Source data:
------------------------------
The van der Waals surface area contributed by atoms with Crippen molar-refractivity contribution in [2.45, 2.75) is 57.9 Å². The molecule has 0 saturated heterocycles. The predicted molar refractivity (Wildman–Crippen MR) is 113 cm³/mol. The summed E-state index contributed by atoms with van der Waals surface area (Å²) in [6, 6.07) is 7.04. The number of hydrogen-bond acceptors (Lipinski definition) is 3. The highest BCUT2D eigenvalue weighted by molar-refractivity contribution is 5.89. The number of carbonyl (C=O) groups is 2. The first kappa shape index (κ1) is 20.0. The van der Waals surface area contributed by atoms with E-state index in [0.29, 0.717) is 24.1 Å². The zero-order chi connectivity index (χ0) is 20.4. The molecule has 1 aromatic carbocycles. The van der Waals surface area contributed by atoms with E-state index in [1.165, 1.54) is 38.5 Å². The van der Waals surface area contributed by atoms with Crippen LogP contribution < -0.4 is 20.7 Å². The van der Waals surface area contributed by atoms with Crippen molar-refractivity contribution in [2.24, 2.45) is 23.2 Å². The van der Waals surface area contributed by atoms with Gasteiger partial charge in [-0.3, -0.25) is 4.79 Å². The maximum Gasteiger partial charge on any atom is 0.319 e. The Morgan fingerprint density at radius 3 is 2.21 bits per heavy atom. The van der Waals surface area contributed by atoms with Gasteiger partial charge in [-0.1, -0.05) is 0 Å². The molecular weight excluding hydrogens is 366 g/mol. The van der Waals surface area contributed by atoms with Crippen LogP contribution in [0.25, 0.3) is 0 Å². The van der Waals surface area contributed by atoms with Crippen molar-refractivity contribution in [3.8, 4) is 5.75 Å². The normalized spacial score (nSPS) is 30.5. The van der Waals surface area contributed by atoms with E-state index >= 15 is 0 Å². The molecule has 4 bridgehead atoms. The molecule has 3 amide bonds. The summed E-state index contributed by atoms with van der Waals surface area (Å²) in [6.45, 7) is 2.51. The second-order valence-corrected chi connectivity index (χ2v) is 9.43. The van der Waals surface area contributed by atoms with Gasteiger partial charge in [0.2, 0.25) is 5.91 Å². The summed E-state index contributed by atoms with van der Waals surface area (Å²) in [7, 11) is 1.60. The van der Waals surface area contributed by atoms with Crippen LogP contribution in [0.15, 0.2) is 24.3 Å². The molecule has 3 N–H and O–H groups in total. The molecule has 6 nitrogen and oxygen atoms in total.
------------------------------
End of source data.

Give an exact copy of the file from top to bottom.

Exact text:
The van der Waals surface area contributed by atoms with Crippen molar-refractivity contribution in [2.45, 2.75) is 57.9 Å². The molecule has 0 saturated heterocycles. The predicted molar refractivity (Wildman–Crippen MR) is 113 cm³/mol. The summed E-state index contributed by atoms with van der Waals surface area (Å²) in [6, 6.07) is 7.04. The number of hydrogen-bond acceptors (Lipinski definition) is 3. The highest BCUT2D eigenvalue weighted by molar-refractivity contribution is 5.89. The number of carbonyl (C=O) groups is 2. The first kappa shape index (κ1) is 20.0. The van der Waals surface area contributed by atoms with E-state index in [0.29, 0.717) is 24.1 Å². The zero-order chi connectivity index (χ0) is 20.4. The molecule has 1 aromatic carbocycles. The van der Waals surface area contributed by atoms with E-state index in [1.165, 1.54) is 38.5 Å². The van der Waals surface area contributed by atoms with Crippen LogP contribution < -0.4 is 20.7 Å². The van der Waals surface area contributed by atoms with Crippen molar-refractivity contribution in [2.24, 2.45) is 23.2 Å². The van der Waals surface area contributed by atoms with Gasteiger partial charge in [-0.3, -0.25) is 4.79 Å². The maximum Gasteiger partial charge on any atom is 0.319 e. The Morgan fingerprint density at radius 3 is 2.21 bits per heavy atom. The van der Waals surface area contributed by atoms with Gasteiger partial charge in [-0.1, -0.05) is 0 Å². The molecular weight excluding hydrogens is 366 g/mol. The van der Waals surface area contributed by atoms with Crippen LogP contribution in [0.25, 0.3) is 0 Å². The van der Waals surface area contributed by atoms with Crippen molar-refractivity contribution in [3.8, 4) is 5.75 Å². The normalized spacial score (nSPS) is 30.5. The van der Waals surface area contributed by atoms with E-state index >= 15 is 0 Å². The molecule has 4 bridgehead atoms. The molecule has 3 amide bonds. The summed E-state index contributed by atoms with van der Waals surface area (Å²) in [6.45, 7) is 2.51. The second-order valence-corrected chi connectivity index (χ2v) is 9.43. The van der Waals surface area contributed by atoms with Gasteiger partial charge in [0.2, 0.25) is 5.91 Å². The summed E-state index contributed by atoms with van der Waals surface area (Å²) in [7, 11) is 1.60. The van der Waals surface area contributed by atoms with Crippen LogP contribution in [0.15, 0.2) is 24.3 Å². The molecule has 3 N–H and O–H groups in total. The molecule has 6 nitrogen and oxygen atoms in total.